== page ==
Rocking Out With Salt: Pull out the flavor in your food | The Source Weekly - Bend, Oregon

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Rocking Out With Salt: Pull out the flavor in your food

There is more to salt than being a rock we season our foods with.



Salt, salt, where would we be without it? I mean, other than dead.

Essential for life, salt has played a role in human history that easily outshines petroleum in terms of sheer power factor. Wars have been fought over it. Fortunes have been made from it. Currency has been literally made from it. Historians have speculated that civilization, as we know it, was formed in part because of the quest for salt.

It’s the only rock we can eat, and so important that one of the five major tastes—salty, sweet, sour, bitter and umami—is named after it. But, when it comes to cooking, people often make mistakes with salt and even foodies are still relying on standard sea salt rather than testing out the plethora of options available today.

French fleur de sel, Himalayan pink, Hawaiian Black Lava, and English Maldon are just a few of the many options existing to relegate table salt to oblivion. Each has its own character, some have mineral content, and some are so very light that they seem effervescent. Each contributes to food in its own way, so it’s critical to taste them, test them with different foods and find your favorites. We’re lucky enough around here to have a number of great places to pick up interesting types of salt.  The Savory Spice Shop, Navidi’s, Whole Foods and Newport Market can all help with this.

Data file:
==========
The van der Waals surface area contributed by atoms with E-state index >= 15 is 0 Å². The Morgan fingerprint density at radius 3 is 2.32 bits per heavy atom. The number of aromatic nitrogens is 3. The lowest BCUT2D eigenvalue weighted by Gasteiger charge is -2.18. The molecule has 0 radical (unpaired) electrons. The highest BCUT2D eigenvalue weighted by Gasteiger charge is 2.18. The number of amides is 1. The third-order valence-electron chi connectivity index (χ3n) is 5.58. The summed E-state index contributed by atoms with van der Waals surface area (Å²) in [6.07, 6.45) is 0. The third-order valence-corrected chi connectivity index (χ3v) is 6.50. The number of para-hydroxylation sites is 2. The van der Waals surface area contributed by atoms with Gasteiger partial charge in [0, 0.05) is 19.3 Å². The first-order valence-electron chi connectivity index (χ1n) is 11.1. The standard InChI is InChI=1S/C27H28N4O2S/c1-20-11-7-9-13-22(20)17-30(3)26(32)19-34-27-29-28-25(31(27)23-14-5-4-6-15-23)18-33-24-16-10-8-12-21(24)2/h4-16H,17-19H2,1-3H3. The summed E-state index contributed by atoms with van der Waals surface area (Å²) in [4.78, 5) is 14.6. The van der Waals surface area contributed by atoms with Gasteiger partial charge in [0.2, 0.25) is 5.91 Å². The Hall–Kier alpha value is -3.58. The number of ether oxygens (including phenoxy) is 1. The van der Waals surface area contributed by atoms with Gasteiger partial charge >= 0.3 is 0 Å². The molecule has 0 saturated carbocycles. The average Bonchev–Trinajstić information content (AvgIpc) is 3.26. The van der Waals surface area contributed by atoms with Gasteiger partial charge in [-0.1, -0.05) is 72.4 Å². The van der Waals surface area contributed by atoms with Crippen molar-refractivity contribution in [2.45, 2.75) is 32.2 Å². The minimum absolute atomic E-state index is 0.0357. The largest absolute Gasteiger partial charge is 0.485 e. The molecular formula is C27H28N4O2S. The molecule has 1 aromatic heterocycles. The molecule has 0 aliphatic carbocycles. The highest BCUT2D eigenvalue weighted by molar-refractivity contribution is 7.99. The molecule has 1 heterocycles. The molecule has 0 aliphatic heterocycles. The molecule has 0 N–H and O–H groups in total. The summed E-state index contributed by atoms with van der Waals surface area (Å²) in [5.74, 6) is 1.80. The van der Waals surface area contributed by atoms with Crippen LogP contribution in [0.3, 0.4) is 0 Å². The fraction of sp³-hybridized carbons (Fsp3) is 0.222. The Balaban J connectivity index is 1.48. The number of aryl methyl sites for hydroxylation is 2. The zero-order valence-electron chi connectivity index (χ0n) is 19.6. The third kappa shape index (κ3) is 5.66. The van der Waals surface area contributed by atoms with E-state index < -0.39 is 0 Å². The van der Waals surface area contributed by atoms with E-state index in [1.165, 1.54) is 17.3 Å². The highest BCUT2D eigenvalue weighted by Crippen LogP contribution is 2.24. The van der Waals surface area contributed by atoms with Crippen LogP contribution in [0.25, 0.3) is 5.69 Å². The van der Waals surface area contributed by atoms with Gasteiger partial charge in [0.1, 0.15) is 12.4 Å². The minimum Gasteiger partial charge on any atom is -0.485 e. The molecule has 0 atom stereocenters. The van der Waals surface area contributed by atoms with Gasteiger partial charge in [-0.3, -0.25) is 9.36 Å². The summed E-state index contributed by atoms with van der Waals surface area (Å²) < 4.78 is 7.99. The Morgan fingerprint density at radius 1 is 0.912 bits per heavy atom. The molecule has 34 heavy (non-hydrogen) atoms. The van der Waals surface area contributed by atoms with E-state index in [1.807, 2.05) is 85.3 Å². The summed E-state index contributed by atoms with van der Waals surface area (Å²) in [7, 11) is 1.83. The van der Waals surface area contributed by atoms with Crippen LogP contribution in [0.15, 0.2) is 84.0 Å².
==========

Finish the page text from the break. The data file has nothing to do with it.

So can this little experiment. Try roasting or grilling some fresh veggies without salt. Taste them. Sprinkle a little salt on them and taste again. What do you notice? The idea is to experience those flavors being pulled out at you from the salt. Try it again, this time using fresh tomatoes, or melon.

What you find is that salt is a critical component to cooking. But there are some pitfalls. The first thing I want to say is, taste your food before you add salt. Whether you are preparing food or eating it, adding salt before tasting can lead to over salting. If you can taste salt, there is too much. Salt’s job is to pull out and enhance the flavors that are within the food, not to become a flavor itself. If it tastes salty, you have used too much. If that does happen, add some sugar and hope for the best.

It is also possible to under salt, and miss out on the flavor potential of a dish. I learned this the hard way. One night, while I was a young line cook working at a fancy spot in San Jose, I had a dish returned. It was cooked perfectly, but the customer sent it back because the grilled zucchini on the dish lacked zing. The chef had me taste the vegetable in question.

It was okay. I mean, it was zucchini, how exciting could it get? But the chef sprinkled a little kosher salt on it, and asked me to taste it again. Wow. Zing. The flavor, and I mean the real flavor of squash meets grill, popped out at me. Before words could form in my head, I understood. Never would I underestimate the value of proper salting again, and neither should you. The flavor will be its own reward.


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